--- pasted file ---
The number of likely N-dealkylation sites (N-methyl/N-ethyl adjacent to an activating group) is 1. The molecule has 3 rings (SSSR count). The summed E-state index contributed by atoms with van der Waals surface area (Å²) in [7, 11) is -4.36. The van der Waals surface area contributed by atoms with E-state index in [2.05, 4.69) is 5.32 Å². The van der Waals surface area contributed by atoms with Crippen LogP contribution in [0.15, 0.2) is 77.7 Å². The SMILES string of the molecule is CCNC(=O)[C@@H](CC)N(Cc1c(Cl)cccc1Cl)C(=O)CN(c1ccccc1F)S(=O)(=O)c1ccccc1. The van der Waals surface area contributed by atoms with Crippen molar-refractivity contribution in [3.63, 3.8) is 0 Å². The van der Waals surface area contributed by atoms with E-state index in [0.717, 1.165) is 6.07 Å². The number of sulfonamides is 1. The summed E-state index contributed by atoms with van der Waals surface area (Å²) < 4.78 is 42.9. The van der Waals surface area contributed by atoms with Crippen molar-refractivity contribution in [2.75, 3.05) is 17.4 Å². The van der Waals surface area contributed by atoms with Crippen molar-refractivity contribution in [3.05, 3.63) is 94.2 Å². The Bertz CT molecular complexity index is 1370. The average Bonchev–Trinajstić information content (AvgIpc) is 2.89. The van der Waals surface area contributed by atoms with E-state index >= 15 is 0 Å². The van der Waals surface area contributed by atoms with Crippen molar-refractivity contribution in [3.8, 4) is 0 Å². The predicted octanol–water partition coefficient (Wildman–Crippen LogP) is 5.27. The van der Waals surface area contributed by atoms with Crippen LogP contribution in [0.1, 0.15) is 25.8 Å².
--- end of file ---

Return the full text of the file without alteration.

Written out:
The number of likely N-dealkylation sites (N-methyl/N-ethyl adjacent to an activating group) is 1. The molecule has 3 rings (SSSR count). The summed E-state index contributed by atoms with van der Waals surface area (Å²) in [7, 11) is -4.36. The van der Waals surface area contributed by atoms with E-state index in [2.05, 4.69) is 5.32 Å². The van der Waals surface area contributed by atoms with Crippen LogP contribution in [0.15, 0.2) is 77.7 Å². The SMILES string of the molecule is CCNC(=O)[C@@H](CC)N(Cc1c(Cl)cccc1Cl)C(=O)CN(c1ccccc1F)S(=O)(=O)c1ccccc1. The van der Waals surface area contributed by atoms with Crippen molar-refractivity contribution in [3.63, 3.8) is 0 Å². The van der Waals surface area contributed by atoms with E-state index in [0.717, 1.165) is 6.07 Å². The number of sulfonamides is 1. The summed E-state index contributed by atoms with van der Waals surface area (Å²) < 4.78 is 42.9. The van der Waals surface area contributed by atoms with Crippen molar-refractivity contribution in [2.75, 3.05) is 17.4 Å². The van der Waals surface area contributed by atoms with Crippen molar-refractivity contribution in [3.05, 3.63) is 94.2 Å². The Bertz CT molecular complexity index is 1370. The average Bonchev–Trinajstić information content (AvgIpc) is 2.89. The van der Waals surface area contributed by atoms with E-state index >= 15 is 0 Å². The van der Waals surface area contributed by atoms with Crippen molar-refractivity contribution in [3.8, 4) is 0 Å². The predicted octanol–water partition coefficient (Wildman–Crippen LogP) is 5.27. The van der Waals surface area contributed by atoms with Crippen LogP contribution in [0.1, 0.15) is 25.8 Å².